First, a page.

Sunday, January 26, 2020



A few species of Pacific sea turtles come to a handful of beaches in northwest Costa Rica to lay and hatch their eggs at this time of year. They only do it at night. How they find their way back from far out in the ocean is a bit of a mystery.

You can search for them with a local guide. After a bone-jarring drive town Costa Rican back roads we came to a beach where they are sometimes found. (No guarantees.) The guides have to use red flashlights because the turtles cannot see that wavelength. After two hours of searching, we came across this hatchling making its way back to the sea. Video taken by daughter Emily on a new iPhone 11.

Saturday, January 25, 2020


Ellie is in heaven. Our little Midwesterner loves water and has learned how to snorkel. It's hard to get her out of the pool unless it's to go to the beach.

Lots of activities starting today. We're going to the town farmers market this morning. Tonight we are doing something special. At this season, certain species of sea turtles waddle onto beaches at night, dig holes in the sand with their flippers and lay their eggs. You can only go with a naturalist. Red flashlights are required because the turtles can't see that wavelength and they remain undisturbed.    

Friday, January 24, 2020


Back again in Playa Langosta, Tamarindo, Guanacaste Province, Costa Rica. Mrs. C figured out from the guest book that this is our tenth year here and probably 13th or 14th time in the country overall. Nos gusta mucho Costa Rica. I get to practice my crummy Spanish. Ellie is in heaven and wants to go to the beach to make sand castles. Lots of excursions planned for the week.  

Playa Langosta means Lobster Beach, although I've never seen the creatures around here. The caption, by the way, is from the late philosopher and New York Yankees catcher, Yogi Berra (a St. Louisan). He also noted that when you reach a fork in the road, you should take it, and that you can observe a lot just by watching.     

Wednesday, January 22, 2020


A charming sculpture outside the main branch of the St. Louis Public Library. If that's what reading will do to your brain, lay on the volumes.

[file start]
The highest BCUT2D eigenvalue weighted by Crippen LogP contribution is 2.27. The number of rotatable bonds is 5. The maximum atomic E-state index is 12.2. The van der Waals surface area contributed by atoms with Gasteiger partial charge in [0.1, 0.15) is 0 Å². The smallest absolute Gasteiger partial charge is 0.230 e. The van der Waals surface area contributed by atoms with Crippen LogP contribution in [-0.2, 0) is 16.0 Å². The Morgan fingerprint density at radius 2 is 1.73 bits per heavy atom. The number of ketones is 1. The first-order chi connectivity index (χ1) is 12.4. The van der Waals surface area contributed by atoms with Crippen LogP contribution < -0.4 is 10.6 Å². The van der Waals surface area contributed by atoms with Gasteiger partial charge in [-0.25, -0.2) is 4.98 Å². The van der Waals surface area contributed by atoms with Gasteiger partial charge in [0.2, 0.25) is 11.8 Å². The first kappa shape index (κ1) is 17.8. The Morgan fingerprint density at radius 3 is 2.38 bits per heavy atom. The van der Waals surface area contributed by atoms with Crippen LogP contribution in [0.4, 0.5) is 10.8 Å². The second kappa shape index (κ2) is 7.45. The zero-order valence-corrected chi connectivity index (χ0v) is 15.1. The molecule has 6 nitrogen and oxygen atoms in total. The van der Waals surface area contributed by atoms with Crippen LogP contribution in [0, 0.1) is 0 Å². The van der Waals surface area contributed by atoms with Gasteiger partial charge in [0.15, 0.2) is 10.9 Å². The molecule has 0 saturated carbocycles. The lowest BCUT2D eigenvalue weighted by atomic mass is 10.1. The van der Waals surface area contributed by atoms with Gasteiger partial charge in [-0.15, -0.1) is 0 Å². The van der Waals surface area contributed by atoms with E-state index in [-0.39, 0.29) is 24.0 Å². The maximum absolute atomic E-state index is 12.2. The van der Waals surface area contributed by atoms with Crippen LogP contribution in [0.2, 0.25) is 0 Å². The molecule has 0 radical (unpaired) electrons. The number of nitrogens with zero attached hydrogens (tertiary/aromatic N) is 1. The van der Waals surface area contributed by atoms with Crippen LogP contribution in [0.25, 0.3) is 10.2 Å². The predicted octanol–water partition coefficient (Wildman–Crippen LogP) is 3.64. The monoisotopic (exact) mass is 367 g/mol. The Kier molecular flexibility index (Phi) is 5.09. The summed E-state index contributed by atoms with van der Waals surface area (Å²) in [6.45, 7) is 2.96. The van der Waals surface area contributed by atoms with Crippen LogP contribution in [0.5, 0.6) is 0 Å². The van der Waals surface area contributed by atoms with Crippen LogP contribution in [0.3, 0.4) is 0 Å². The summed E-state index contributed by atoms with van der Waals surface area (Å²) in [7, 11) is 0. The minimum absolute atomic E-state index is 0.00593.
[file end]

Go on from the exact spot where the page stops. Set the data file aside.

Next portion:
My time is spread so thin that I mostly listen to audiobooks in the car. Just finished Salman Rushdie's latest novel, Quichotte. Another virtuoso performance, with the real and the imaginary blended like milk and coffee. Now to decide on the next one.

The family is traveling tonight. A stopover in Miami and then, on Thursday, on to what's become our winter home from home. So maybe no post that day unless I find the baggage carousel particularly fascinating tonight.            

Tuesday, January 21, 2020


My children were born in 1976 and 1980. Being responsible, modern parents, Mrs C and I were careful about their diets, particularly sugar. But the whole thing got blown to hell when we visited my father's house in New Jersey. (My mother had died some time before.)

My father spent almost all of his career in the industrial sugar business. The company for which he was sales manager were middlemen between sugar refiners and bulk users. Back in the day he sold Pepsi all its sugar. For most of that time he literally worked on Wall Street, but in commodities, not securities. Nice picture of his beautiful old office building here

Anyway, he doted on his grandchildren. He modified a big bookcase in his home to fill two long shelves with glass candy candy jars. We'd come in and he'd call out "Candy store's open!" to our kids. We were powerless. If we put up a peep of objection he always replied "Sugar is only 14 calories per teaspoon!"

And they seem okay today. This photo is of a former candy wholesaler on Locust Street in Midtown.


Monday, January 20, 2020


The National Hockey League All Star game is here next weekend. Looks like my relationship to it is that I drive a Honda. This the second time a city has hosted the All Star game (planned years in advance) after winning the championship (apparently Edmonton did it in the 80s). Strong graphics, anyway.

By the time the game is in progress, the principal use of ice in our location will be in cocktails with small paper umbrellas.      


Sunday, January 19, 2020


The side of a bar next to the baseball stadium. Sure, the team, the Cardinals, was locally hatched. But how can the city of St. Louis have been made by the city of St. Louis? It's sort of an X = X proposition, as if - poof! - we arose sua sponte on the banks of the Mississippi.

I am certain that no one but me worries about this.